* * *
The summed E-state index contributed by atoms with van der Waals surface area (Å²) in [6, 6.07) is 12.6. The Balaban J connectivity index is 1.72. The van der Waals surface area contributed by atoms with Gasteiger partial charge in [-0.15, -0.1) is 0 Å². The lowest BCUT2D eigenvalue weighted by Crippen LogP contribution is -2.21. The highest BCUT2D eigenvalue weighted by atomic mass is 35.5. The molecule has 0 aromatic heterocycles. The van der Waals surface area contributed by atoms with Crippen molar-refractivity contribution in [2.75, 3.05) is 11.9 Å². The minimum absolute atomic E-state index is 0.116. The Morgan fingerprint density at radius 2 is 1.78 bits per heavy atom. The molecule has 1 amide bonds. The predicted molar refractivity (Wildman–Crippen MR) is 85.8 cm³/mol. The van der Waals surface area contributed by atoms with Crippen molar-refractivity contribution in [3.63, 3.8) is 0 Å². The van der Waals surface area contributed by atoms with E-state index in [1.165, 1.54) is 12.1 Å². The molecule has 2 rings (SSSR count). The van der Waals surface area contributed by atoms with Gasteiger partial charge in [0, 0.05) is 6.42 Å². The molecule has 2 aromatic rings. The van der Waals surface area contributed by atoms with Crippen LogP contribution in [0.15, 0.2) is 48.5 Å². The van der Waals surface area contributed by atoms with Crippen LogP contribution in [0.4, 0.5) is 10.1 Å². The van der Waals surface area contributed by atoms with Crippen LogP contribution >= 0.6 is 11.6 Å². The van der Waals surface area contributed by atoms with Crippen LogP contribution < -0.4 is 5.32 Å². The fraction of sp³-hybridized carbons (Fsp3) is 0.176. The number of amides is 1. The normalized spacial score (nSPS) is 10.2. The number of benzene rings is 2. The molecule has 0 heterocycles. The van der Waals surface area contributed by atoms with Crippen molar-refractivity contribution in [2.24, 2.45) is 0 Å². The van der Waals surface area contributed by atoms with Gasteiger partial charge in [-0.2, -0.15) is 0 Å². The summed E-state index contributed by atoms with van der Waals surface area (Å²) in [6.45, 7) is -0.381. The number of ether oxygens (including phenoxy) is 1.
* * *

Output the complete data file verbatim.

The summed E-state index contributed by atoms with van der Waals surface area (Å²) in [6, 6.07) is 12.6. The Balaban J connectivity index is 1.72. The van der Waals surface area contributed by atoms with Gasteiger partial charge in [-0.15, -0.1) is 0 Å². The lowest BCUT2D eigenvalue weighted by Crippen LogP contribution is -2.21. The highest BCUT2D eigenvalue weighted by atomic mass is 35.5. The molecule has 0 aromatic heterocycles. The van der Waals surface area contributed by atoms with Crippen molar-refractivity contribution in [2.75, 3.05) is 11.9 Å². The minimum absolute atomic E-state index is 0.116. The Morgan fingerprint density at radius 2 is 1.78 bits per heavy atom. The molecule has 1 amide bonds. The predicted molar refractivity (Wildman–Crippen MR) is 85.8 cm³/mol. The van der Waals surface area contributed by atoms with Crippen molar-refractivity contribution in [3.63, 3.8) is 0 Å². The van der Waals surface area contributed by atoms with E-state index in [1.165, 1.54) is 12.1 Å². The molecule has 2 rings (SSSR count). The van der Waals surface area contributed by atoms with Gasteiger partial charge in [0, 0.05) is 6.42 Å². The molecule has 2 aromatic rings. The van der Waals surface area contributed by atoms with Crippen LogP contribution in [0.15, 0.2) is 48.5 Å². The van der Waals surface area contributed by atoms with Crippen LogP contribution in [0.4, 0.5) is 10.1 Å². The van der Waals surface area contributed by atoms with Crippen LogP contribution >= 0.6 is 11.6 Å². The van der Waals surface area contributed by atoms with Crippen LogP contribution < -0.4 is 5.32 Å². The fraction of sp³-hybridized carbons (Fsp3) is 0.176. The number of amides is 1. The normalized spacial score (nSPS) is 10.2. The number of benzene rings is 2. The molecule has 0 heterocycles. The van der Waals surface area contributed by atoms with Crippen molar-refractivity contribution in [2.24, 2.45) is 0 Å². The van der Waals surface area contributed by atoms with Gasteiger partial charge in [-0.2, -0.15) is 0 Å². The summed E-state index contributed by atoms with van der Waals surface area (Å²) in [6.45, 7) is -0.381. The number of ether oxygens (including phenoxy) is 1.